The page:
While Cleveland, whose nickname was “Grover the Good,” had sex problems, Maine Senator James G. Blaine, the Republican candidate, had been caught taking bribes. Why he was nominated with such a record of dishonesty and influence peddling, I will never understand. (No modern political party would do something that stupid, fortunately.) being able to use the catchy mocking anti-Cleveland chant, “Ma, ma, where’s my Pa?” was a godsend for the struggling Blaine campaign.

To make things worse for Grover, reporters tracked down Halpin, and her version of the relationship differed from the candidate’s in unpleasant ways. Days from the election, the Chicago Tribune quoted her as saying, darkly, “The circumstances under which my ruin was accomplished are too revolting on the part of Grover Cleveland to be made public.”

Continue reading

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Filed under Character, Gender and Sex, Government & Politics, History

From The “You Keep Using That Word…I Do Not Think It Means What You Think It Means” Files: A Cheap Shot From The Heroes

Many conservatives are cheering this open letter from 14 Medal of Honor recipients to Sen. Richard Blumenthal (D-Conn.):

Dear Sen. Richard Blumenthal,

You recently called upon your Senate colleagues to subject Judge Neil Gorsuch’s record to “extreme vetting,” questioning both his qualification and biography. The Senate certainly has the right and obligation to closely review any nominee for the United States Supreme Court. Conversely, it is our right as Americans and veterans to scrutinize your hypocrisy in doing so.

We are veterans of the Vietnam War. We fought alongside our brothers in arms, many of whom died or were gravely injured there. We saw the treatment meted out on us and our fellow military personnel upon our return, yet we never questioned our commitment to our nation’s freedom. But perhaps more relevant to this discussion is that we know you were not there with us.

The fact you repeatedly and consistently claimed to have served in Vietnam is a gross case of stolen valor in our opinion. You obtained at least five military deferments between 1965 and 1970, at least two of which were seemingly political favors to you so that you could avoid joining us in a war zone. Here are just a few examples where it appears that you have chosen to buttress your political resume by shamefully inflating your record of military service:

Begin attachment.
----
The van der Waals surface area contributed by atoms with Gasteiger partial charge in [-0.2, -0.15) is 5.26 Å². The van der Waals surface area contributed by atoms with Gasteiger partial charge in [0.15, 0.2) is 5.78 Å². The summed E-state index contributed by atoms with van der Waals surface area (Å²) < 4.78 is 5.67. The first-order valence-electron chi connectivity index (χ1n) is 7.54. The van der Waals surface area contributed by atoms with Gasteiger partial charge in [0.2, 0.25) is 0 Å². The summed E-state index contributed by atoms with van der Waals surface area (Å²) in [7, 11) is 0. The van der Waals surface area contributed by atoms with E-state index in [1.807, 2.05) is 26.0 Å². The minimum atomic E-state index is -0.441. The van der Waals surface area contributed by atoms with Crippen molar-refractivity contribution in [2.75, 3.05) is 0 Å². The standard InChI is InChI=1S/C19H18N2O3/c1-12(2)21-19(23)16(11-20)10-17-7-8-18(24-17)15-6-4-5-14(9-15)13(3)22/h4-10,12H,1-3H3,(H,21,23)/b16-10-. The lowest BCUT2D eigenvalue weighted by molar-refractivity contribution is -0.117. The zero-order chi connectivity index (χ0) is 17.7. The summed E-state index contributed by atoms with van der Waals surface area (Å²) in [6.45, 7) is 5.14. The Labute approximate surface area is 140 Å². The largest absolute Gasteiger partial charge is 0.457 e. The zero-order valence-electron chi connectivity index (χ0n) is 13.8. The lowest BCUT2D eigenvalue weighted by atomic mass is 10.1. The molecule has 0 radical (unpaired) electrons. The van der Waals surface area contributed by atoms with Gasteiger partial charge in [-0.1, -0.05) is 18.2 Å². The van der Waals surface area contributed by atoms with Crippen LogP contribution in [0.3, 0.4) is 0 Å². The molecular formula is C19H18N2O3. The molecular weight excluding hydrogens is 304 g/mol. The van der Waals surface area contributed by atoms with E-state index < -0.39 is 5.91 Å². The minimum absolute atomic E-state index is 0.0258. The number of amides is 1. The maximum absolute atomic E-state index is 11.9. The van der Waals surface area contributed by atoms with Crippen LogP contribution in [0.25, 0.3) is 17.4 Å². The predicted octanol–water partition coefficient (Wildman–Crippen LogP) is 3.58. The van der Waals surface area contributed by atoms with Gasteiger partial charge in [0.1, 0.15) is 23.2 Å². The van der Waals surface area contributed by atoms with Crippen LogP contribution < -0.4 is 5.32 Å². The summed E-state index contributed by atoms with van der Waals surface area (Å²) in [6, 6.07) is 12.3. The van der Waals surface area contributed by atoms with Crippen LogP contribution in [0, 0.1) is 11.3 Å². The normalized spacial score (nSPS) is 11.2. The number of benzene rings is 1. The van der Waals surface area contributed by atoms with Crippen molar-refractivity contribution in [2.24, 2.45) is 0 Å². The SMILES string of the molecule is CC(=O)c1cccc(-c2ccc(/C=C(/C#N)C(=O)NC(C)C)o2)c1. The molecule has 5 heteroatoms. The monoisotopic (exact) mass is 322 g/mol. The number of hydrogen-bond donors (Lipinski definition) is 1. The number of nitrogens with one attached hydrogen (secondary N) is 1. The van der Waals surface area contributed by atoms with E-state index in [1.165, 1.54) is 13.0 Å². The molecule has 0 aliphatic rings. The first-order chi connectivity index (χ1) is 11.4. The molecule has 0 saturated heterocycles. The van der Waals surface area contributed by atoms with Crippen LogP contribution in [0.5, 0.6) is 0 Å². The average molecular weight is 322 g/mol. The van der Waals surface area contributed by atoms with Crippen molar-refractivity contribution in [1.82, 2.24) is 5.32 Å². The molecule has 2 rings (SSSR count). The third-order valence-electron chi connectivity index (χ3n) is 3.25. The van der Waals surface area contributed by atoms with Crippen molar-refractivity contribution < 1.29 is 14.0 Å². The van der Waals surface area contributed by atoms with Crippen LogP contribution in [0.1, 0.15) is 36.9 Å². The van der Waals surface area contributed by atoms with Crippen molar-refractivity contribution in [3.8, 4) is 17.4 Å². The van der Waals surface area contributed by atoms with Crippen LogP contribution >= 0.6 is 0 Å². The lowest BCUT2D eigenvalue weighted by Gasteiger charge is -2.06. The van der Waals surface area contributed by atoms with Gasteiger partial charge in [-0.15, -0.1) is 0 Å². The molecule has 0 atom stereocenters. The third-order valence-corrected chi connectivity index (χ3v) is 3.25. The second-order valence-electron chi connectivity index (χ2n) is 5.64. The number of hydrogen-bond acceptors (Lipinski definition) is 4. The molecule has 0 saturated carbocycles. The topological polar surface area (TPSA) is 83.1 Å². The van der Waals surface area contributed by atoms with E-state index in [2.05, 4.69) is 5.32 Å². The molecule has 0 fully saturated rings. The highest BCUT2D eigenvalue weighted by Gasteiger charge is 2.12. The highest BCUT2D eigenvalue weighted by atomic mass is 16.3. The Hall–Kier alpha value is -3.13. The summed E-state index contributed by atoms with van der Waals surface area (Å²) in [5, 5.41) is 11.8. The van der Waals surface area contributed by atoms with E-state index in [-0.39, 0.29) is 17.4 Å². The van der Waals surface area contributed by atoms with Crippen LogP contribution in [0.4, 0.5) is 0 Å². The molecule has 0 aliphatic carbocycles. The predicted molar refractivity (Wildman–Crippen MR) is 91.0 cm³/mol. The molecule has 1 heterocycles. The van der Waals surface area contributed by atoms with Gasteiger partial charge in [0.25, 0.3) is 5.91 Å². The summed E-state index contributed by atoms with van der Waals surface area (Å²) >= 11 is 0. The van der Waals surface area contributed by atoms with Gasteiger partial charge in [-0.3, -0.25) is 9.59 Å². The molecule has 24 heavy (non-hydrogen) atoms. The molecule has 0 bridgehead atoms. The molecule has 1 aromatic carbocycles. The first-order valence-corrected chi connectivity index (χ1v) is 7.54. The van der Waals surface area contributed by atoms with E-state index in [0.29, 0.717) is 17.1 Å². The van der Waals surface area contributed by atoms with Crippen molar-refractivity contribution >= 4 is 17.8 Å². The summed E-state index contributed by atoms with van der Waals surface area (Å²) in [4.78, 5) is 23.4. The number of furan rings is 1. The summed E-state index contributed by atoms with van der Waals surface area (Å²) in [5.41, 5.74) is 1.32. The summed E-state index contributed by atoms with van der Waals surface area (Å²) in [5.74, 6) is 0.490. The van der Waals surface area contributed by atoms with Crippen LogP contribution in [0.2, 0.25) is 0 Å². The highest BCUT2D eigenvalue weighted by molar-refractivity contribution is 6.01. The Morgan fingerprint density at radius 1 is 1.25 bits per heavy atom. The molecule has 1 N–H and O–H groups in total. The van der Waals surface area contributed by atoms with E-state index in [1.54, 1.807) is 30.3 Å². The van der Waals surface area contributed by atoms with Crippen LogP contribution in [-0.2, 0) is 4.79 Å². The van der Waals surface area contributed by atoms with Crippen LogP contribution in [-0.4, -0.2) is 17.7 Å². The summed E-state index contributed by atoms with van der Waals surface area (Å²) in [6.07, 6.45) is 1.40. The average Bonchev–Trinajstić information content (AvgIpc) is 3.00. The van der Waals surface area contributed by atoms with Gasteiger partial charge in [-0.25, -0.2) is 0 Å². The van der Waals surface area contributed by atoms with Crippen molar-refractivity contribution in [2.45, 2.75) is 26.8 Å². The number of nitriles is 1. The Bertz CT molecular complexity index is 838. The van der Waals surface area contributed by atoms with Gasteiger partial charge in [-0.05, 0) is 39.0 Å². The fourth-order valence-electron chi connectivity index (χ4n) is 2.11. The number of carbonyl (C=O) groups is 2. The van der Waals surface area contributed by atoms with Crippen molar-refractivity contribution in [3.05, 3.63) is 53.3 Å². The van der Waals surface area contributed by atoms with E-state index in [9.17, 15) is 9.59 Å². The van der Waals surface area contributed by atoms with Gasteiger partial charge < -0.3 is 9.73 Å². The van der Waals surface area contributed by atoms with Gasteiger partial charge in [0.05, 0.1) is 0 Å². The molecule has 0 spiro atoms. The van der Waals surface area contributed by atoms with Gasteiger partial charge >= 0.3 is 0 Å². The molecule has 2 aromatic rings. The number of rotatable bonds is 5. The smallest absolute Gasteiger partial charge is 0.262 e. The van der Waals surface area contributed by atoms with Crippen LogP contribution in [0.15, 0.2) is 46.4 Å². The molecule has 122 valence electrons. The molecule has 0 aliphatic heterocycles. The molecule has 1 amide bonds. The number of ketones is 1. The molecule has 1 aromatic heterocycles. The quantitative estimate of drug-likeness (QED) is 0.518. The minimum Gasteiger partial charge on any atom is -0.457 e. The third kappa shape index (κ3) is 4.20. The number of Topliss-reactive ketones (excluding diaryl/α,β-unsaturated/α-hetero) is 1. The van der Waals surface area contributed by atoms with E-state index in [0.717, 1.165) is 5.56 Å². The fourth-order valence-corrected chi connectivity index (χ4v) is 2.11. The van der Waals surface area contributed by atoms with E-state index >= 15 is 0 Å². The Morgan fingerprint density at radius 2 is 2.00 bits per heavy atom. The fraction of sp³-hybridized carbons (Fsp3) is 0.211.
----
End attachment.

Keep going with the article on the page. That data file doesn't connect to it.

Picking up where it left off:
In 2003, you apparently stated, “When we returned [from Vietnam], we saw nothing like this [a public outpouring of support for deployed military personnel].”

In 2008, the New York Times reported you said, “We have learned something important since the days I served in Vietnam …”

At a Vietnam War memorial in 2008, it is reported you stated, “I served during the Vietnam era … I remember the taunts, the insults, sometimes even the physical abuse.”

We recognize that military service of any kind is valuable to the protection of our nation’s freedom. There is no shame in engaging in “Toys for Tots” campaigns, recycling efforts, or assisting in the improvement or construction of various facilities, which appears to be a fair description of the bulk of your duties during the Vietnam War.

What is offensive to those who fought in a most brutal conflict, some of us who were captured and tortured by our enemy, is any comparison of those most brutal experiences to the ones of people like you who never even sniffed the air in Vietnam.

The letter’s description of the Senator’s lies before being elected a U.S. Senator is accurate. The fact that he did not withdraw from consideration when those lies were exposed, that the Democratic Party allowed him to stand for election anyway, and worst of all, that Connecticut voters debased their state and the U.S. Senate by electing him demonstrated the creeping progressive ethics rot among liberals that has only worsened since.